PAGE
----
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View Full Version : Stereo Mix Track vs. Separate L & R Tracks


Gtr65
08-07-2007, 10:50 AM
I'm trying to understand the difference between a track that records a stereo mix of Sends 1 & 2, panned Center, versus two tracks of the same mix, with Send 1 routed to one track and panned hard left, and Send 2 routed to the other and panned hard right.

Is the same stereo separation being achieved both ways?

Is there any advantage to employing one method over the other?

Thanks in advance for any assistance.

TONDOG64
08-07-2007, 08:47 PM
If you pan the mono tracks hard left and right the output will be stereo just as you would expect from a true stereo track. I don't know why one would bother having the same recording on two different tracks unless you have some need to do something different with each side. It makes more sense and uses less of everything to have it on one stereo track.

Gtr65
08-08-2007, 05:35 AM
If you pan the mono tracks hard left and right the output will be stereo just as you would expect from a true stereo track. I don't know why one would bother having the same recording on two different tracks unless you have some need to do something different with each side. It makes more sense and uses less of everything to have it on one stereo track.
Thanks, Tony. I guess what I'm not quite understanding is the concept of a single stereo track; that is, a single track containing two separate wave forms, panned center, yet yielding slightly different signals to the Master left & right channels, thus preserving its stereo mix.

TONDOG64
08-08-2007, 11:32 AM
I guess what I'm not quite understanding is the concept of a single stereo track; that is, a single track containing two separate wave forms, panned center, yet yielding slightly different signals to the Master left & right channels, thus preserving its stereo mix.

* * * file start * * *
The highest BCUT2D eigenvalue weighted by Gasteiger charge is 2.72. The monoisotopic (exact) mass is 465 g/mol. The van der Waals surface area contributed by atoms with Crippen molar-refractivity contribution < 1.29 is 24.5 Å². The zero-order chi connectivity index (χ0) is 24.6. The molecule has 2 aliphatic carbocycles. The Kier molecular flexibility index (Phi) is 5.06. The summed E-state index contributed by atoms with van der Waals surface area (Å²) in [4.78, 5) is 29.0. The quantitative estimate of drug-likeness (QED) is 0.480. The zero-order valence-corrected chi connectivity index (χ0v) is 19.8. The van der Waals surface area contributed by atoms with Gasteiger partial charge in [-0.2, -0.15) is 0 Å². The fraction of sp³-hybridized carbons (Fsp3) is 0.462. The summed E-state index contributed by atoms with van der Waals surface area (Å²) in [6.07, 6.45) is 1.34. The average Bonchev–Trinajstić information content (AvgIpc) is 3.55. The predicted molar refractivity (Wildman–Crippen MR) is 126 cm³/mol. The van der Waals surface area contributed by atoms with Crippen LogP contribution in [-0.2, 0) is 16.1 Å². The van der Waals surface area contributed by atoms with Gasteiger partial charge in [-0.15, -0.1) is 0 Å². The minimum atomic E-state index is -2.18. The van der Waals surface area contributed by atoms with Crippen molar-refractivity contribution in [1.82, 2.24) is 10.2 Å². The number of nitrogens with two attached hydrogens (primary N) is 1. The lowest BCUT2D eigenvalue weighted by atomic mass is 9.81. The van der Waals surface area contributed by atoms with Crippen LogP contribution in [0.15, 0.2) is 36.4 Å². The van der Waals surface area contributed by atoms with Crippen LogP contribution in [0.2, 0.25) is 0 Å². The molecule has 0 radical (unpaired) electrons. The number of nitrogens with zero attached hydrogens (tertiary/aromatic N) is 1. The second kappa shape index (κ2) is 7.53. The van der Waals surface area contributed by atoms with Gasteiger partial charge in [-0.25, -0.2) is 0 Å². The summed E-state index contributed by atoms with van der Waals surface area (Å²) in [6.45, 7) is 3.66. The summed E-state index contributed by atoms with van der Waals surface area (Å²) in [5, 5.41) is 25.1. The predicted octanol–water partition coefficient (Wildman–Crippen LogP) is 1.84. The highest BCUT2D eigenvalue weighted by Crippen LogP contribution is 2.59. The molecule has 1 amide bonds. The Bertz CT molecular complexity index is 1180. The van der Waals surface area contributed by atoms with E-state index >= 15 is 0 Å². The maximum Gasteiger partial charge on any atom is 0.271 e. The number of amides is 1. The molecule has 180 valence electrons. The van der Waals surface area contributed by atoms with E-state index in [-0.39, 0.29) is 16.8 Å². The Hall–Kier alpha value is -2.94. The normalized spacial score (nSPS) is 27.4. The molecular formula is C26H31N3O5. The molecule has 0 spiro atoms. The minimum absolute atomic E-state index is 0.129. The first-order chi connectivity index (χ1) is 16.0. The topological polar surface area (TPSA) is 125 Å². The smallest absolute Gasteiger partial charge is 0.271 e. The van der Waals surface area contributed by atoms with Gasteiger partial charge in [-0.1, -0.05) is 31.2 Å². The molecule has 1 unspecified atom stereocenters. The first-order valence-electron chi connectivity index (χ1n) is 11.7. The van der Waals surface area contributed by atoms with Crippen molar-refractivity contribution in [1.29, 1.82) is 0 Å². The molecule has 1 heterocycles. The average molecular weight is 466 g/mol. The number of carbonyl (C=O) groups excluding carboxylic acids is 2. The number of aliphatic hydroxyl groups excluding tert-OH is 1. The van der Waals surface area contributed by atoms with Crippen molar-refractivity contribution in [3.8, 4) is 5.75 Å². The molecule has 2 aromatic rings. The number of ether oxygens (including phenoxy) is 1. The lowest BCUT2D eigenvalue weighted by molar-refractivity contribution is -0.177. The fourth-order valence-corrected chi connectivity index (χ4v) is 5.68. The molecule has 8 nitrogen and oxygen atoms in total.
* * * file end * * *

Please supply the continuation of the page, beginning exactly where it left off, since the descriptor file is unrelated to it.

It sounds to me that you understand it quite well.

Gtr65
08-08-2007, 12:35 PM
It sounds to me that you understand it quite well.Believe me, it was a lucky guess!

Staccato
08-13-2007, 10:11 PM
Having a left and a right does not make a track stereo by any means. True stereo is recorded with two seperate sound sources. If you use identical input (one sound source) on both the left and right, you still have mono.

Yaz
08-14-2007, 03:57 AM
Say you record an instrument with 'wet' sound such as a guitar with stereo chorus or ping pong delay. 1 stereo wave panned to the left in the mix would decrease sound levels of any signal recorded on the right side of the stereo wave file. thus 2 seperate waves with "wet" effects could be panned to the left say -60 and -40 thus preserving the stereo effect applied to the instrument but panned left.

The same could be applied on a dry signal such as doubling a weak vocal. 2 seperate waves one can be offset and panned differently from the other to create a fatter vocal.